WASHINGTON—A Louisiana law that requires abortionists to have hospital admitting privileges close to where the procedure takes place should be upheld because it protects women’s health, the state’s solicitor general told the Supreme Court on March 4 as protests raged outside.
Oral arguments came in the case, June Medical Services LLC v. Russo, as partisan, election-year rancor rose to a fever pitch outside the courthouse.
At a morning pro-abortion rights rally beside the courthouse steps, Senate Minority Leader Chuck Schumer (D-N.Y.) promised unspecified retribution against conservative justices Neil Gorsuch and Brett Kavanaugh should they vote to uphold the law under challenge.
“They’re taking away fundamental rights,” Schumer said as the case was being argued inside. “I want to tell you, Gorsuch, I want to tell you, Kavanaugh, you have released the whirlwind!
“And you will pay the price! You won’t know what hit you if you go forward with these awful decisions.”
Chief Justice John Roberts released a statement in the late afternoon condemning Schumer’s remarks.
“Justices know that criticism comes with the territory, but threatening statements of this sort from the highest levels of government are not only inappropriate, they are dangerous,” Roberts said.
“All Members of the Court will continue to do their job, without fear or favor, from whatever quarter.”
It was unclear if the justices knew about Schumer’s tirade while the hourlong court hearing was underway. During it, Kavanaugh asked questions of lawyers, but Gorsuch remained silent.
The Trump administration sides with Louisiana in the litigation.
Louisiana asserts that its admitting privileges law screens out incompetent physicians and promotes good health by making sure a patient who suffers complications can be promptly admitted to a nearby hospital.
“Louisiana’s decision to require abortion providers to have admitting privileges was justified by abundant evidence of life-threatening health and safety violations, malpractice, noncompliance with professional licensing rules, legislative testimony from post-abortive women, testimony from doctors who took care of abortion providers’ abandoned patients,” Louisiana Solicitor General Elizabeth Murrill told the justices during oral arguments March 4 before the more liberal justices grilled her over the facts of the case.
The unhygienic, unsafe practices in some of the nation’s lightly regulated abortion clinics came to light during the trial of Philadelphia abortionist Kermit Gosnell. In 2013, Gosnell, whose clinic was filled with blood-covered furniture and dirty medical instruments, was sentenced to life imprisonment on three counts of first-degree murder for stabbing three babies born alive with scissors.
Abortion rights advocates counter that the law is an unconstitutional sham intended to chip away at abortion rights established in 1973’s Supreme Court ruling in Roe v. Wade, and an example of what they call a “TRAP” law that imposes “targeted restrictions on abortion providers.” They say such laws make it more difficult to provide abortions, without actually making them safer.
They also say the law puts Louisiana in the position of having just one functioning abortion clinic. State officials deny that, saying the law might only lead to brief delays at one of three abortion-offering clinics in the state.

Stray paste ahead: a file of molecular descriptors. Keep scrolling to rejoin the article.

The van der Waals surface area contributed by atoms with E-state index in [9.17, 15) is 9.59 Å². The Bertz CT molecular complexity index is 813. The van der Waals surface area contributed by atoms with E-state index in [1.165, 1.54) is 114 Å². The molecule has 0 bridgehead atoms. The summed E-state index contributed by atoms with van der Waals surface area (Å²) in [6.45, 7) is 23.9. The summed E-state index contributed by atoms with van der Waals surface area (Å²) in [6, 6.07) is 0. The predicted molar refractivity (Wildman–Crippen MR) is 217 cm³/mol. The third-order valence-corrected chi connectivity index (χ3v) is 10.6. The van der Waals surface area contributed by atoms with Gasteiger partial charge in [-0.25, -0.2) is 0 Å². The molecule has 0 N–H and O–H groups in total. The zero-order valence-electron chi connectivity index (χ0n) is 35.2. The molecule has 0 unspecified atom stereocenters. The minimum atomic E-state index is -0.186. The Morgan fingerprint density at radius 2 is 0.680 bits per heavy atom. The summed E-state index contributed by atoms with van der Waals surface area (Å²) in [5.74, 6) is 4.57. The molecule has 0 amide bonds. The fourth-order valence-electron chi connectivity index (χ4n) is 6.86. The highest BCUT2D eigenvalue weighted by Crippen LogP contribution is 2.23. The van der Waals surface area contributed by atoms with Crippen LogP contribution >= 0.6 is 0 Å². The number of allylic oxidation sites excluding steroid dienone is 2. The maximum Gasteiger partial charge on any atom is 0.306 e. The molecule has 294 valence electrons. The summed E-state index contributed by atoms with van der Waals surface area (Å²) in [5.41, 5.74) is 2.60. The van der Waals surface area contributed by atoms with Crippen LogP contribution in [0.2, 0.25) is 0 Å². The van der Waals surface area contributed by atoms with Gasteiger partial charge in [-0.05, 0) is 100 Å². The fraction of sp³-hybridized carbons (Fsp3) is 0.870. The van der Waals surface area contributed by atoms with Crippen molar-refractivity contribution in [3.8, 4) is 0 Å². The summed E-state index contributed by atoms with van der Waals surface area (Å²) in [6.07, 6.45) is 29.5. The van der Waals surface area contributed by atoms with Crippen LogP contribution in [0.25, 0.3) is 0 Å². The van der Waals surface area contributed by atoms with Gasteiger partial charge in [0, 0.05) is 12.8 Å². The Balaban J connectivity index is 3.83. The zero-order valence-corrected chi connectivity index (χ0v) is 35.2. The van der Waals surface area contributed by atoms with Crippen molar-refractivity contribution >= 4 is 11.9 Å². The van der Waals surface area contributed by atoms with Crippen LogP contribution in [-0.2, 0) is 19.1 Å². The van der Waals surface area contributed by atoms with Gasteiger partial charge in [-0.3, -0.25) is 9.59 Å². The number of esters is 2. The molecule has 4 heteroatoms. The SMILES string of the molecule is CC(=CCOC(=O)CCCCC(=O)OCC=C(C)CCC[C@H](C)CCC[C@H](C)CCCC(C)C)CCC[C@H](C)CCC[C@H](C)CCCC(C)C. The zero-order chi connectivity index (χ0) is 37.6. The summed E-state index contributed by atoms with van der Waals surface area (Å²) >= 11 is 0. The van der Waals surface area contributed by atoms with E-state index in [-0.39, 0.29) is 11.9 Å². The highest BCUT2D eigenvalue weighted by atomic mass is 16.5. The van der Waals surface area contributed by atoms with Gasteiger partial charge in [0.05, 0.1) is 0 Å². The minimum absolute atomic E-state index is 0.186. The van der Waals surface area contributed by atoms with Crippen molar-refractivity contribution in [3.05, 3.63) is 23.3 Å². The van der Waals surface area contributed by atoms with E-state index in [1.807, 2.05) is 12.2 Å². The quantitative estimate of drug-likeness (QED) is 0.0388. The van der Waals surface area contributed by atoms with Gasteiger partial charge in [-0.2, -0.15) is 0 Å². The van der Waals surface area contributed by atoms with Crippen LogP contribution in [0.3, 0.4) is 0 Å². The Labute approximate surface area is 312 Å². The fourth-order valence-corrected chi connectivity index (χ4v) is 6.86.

The statute was upheld 2–1 by the 5th Circuit Court of Appeals in September 2018. “There is no evidence that any of the clinics will close as a result of the Act,” the court stated in its decision.
Enacted in 2014, Louisiana’s Act 620 requires an abortion-providing medical doctor to have “active admitting privileges”—meaning the physician is a member of the hospital’s medical staff and has the ability to admit patients and provide diagnostic and surgical services—at a hospital within 30 miles of where an abortion is provided. Violations can be punished with imprisonment, fines, and license revocation.
The case at hand resembles the 2016 Whole Woman’s Health v. Hellerstedt case in which the Supreme Court struck down a similar Texas law in a 5–3 ruling. In that case, then-Justice Anthony Kennedy, a frequent swing voter on the court, was part of the majority voting bloc. He has since been replaced by the more conservative Kavanaugh.
Act 620 was modeled after HB 2, the Texas law the court invalidated.
But Louisiana participated in oral arguments at a disadvantage. By a 5–4 vote on Feb. 7, the Supreme Court temporarily stayed enforcement of Act 620, a move suggesting most of the justices already believed the law might be unconstitutional. Chief Justice John Roberts, part of the conservative bloc on the court, joined with four liberal justices in that vote.
During oral arguments, the lawyer for abortion provider June Medical Services, which does business as Hope Medical Group for Women, said the court was bound to follow recent precedent.
“This case is about respect for the Court's precedent. Just four years ago, the Court held in Whole Woman's Health that the Texas admitting privileges law imposed an undue burden on women seeking abortions,” said Julie Rikelman of the Center for Reproductive Rights.
“The Louisiana law at issue here, Act 620, is identical to the Texas law and was expressly modeled on it. After a trial, the district court ruled Act 620 unconstitutional, finding no material differences between this case and Whole Woman's Health. On burdens, it found that Act 620 would leave Louisiana with just one clinic and one doctor providing abortions. At the same time, it found that Act 620 would do nothing for women's health.”
Nothing has changed since the earlier decision, she said, that would justify “a legal about-face.”
Justice Samuel Alito was skeptical of Rikelman’s submissions, suggesting her client lacked legal standing to challenge the law, and sarcastically described her arguments as “amazing.”